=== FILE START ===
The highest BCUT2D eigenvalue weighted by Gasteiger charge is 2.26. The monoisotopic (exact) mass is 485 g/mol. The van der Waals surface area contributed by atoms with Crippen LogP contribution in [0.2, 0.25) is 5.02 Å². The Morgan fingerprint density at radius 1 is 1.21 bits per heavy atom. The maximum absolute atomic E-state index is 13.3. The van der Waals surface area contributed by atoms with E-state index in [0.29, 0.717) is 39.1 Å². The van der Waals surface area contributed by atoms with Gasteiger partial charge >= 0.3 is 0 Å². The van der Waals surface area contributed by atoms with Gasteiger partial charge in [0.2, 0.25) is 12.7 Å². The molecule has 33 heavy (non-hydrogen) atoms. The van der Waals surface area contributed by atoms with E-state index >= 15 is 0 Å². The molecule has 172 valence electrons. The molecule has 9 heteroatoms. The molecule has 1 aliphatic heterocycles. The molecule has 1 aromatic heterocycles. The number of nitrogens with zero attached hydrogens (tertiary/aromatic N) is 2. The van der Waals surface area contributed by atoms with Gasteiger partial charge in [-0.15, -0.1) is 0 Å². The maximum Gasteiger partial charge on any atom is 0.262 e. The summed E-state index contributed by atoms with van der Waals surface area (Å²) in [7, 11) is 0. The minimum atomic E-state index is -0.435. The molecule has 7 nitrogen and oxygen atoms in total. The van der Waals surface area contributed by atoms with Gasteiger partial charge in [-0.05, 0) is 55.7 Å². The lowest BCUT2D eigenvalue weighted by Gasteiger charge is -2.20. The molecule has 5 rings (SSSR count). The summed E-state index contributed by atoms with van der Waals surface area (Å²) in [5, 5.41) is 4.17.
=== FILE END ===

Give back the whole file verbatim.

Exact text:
The highest BCUT2D eigenvalue weighted by Gasteiger charge is 2.26. The monoisotopic (exact) mass is 485 g/mol. The van der Waals surface area contributed by atoms with Crippen LogP contribution in [0.2, 0.25) is 5.02 Å². The Morgan fingerprint density at radius 1 is 1.21 bits per heavy atom. The maximum absolute atomic E-state index is 13.3. The van der Waals surface area contributed by atoms with E-state index in [0.29, 0.717) is 39.1 Å². The van der Waals surface area contributed by atoms with Gasteiger partial charge >= 0.3 is 0 Å². The van der Waals surface area contributed by atoms with Gasteiger partial charge in [0.2, 0.25) is 12.7 Å². The molecule has 33 heavy (non-hydrogen) atoms. The van der Waals surface area contributed by atoms with E-state index >= 15 is 0 Å². The molecule has 172 valence electrons. The molecule has 9 heteroatoms. The molecule has 1 aliphatic heterocycles. The molecule has 1 aromatic heterocycles. The number of nitrogens with zero attached hydrogens (tertiary/aromatic N) is 2. The van der Waals surface area contributed by atoms with Gasteiger partial charge in [-0.15, -0.1) is 0 Å². The maximum Gasteiger partial charge on any atom is 0.262 e. The summed E-state index contributed by atoms with van der Waals surface area (Å²) in [7, 11) is 0. The minimum atomic E-state index is -0.435. The molecule has 7 nitrogen and oxygen atoms in total. The van der Waals surface area contributed by atoms with Gasteiger partial charge in [-0.05, 0) is 55.7 Å². The lowest BCUT2D eigenvalue weighted by Gasteiger charge is -2.20. The molecule has 5 rings (SSSR count). The summed E-state index contributed by atoms with van der Waals surface area (Å²) in [5, 5.41) is 4.17.